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The Topic of This Month Vol.37 No.2(No.432)

Poliomyelitis as of 2016

(IASR 37: 17-18, February 2016)

Poliomyelitis, also known as infantile paralysis, is caused by poliovirus that infects the central nervous system. Typically, the infection irreversibly damages motor neurons causing acute flaccid paralysis (AFP).  As no specific therapeutic is available, vaccination is the basic strategy for preventing polio disease occurrence and epidemic.  Acute poliomyelitis is a notifiable Category II infectious disease under the Law Concerning the Prevention of Infectious Diseases and Medical Care for Patients of Infections (the Infectious Diseases Control Law); physicians who have diagnosed symptomatic or asymptomatic cases (excluding vaccine strain carriers) must notify the case immediately (see http://www.niid.go.jp/niid/images/iasr/37/432/de4321.pdf for clinical characteristics and notification criteria).  Vaccine-associated paralytic polio (VAPP) and those caused by secondary transmission of vaccine strain(s) derived from vaccinees are also notifiable.  As AFP can be caused by causes other than polio, confirmation of poliovirus by isolation from stool specimens, identification and genetic analysis of the isolates are indispensable for polio surveillance.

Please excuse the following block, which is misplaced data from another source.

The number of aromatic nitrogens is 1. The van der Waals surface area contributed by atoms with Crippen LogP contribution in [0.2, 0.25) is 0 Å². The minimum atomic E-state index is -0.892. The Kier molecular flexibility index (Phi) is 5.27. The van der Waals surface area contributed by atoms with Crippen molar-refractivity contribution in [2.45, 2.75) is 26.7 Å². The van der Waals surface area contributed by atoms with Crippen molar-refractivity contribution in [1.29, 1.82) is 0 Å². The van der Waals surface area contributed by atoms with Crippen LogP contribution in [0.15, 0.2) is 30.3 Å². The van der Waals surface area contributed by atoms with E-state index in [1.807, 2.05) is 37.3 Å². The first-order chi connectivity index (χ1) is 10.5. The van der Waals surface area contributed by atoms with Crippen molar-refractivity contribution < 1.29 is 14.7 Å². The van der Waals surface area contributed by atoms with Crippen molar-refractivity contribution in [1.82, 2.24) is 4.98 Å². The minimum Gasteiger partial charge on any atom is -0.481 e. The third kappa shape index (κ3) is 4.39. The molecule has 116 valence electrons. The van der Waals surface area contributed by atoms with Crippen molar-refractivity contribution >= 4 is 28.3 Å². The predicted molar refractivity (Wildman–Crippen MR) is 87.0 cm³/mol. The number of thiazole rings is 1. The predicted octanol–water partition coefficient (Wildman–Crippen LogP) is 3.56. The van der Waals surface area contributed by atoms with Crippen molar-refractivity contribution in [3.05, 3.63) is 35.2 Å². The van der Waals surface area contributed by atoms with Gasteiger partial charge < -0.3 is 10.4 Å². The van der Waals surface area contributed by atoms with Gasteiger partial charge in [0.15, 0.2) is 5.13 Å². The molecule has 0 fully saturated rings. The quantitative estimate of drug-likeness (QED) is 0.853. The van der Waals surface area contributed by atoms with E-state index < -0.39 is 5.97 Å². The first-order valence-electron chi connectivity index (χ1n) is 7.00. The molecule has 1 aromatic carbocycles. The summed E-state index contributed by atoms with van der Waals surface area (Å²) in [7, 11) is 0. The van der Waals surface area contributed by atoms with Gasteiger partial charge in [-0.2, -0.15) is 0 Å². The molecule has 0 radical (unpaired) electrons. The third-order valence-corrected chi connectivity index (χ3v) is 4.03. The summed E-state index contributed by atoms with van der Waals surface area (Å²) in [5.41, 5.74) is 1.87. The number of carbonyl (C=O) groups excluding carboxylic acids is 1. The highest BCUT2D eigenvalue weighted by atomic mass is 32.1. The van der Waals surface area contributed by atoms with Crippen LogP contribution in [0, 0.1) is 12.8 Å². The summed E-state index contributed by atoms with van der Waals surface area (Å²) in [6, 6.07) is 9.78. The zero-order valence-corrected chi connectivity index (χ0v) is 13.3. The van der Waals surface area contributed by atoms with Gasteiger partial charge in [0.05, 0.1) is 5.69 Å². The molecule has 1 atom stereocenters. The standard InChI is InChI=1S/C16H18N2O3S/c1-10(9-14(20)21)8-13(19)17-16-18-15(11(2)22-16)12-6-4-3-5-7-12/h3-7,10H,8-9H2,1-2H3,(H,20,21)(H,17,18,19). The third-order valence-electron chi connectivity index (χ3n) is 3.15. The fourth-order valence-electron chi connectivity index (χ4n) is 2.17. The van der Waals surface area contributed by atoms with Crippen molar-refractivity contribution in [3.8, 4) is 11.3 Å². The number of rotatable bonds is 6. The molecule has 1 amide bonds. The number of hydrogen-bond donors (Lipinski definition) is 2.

Current situation of the global polio eradication program
Since WHO launched the global polio eradication initiative in 1988, the total number of reported polio cases and areas considered endemic steadily decreased.  Globally, wild poliovirus (WPV) type 2 has not been isolated since the last detection in India in 1999 and the Global Commission for the Certification of the Eradication of Poliomyelitis declared eradication of WPV type 2 in September 2015.  WPV type 3 has not been reported for ≥3 years since the last detection in Nigeria in 2012.  The remaining WPV circulating in the world is poliovirus type 1; while still circulating in Pakistan and Afghanistan (Figure, see p. 19 of this issue), it is likely no longer circulating in the African continent after the last detection in Nigeria in July 2014, a country where polio had been endemic for a long time (see p. 29 of this issue).  In 2015, 72 wild polio cases were reported globally, a considerable decline from 359 cases in 2014 (Table).  As the remaining polio-endemic countries are afflicted by numerous social problems, however, polio eradication in the near future will not be easy.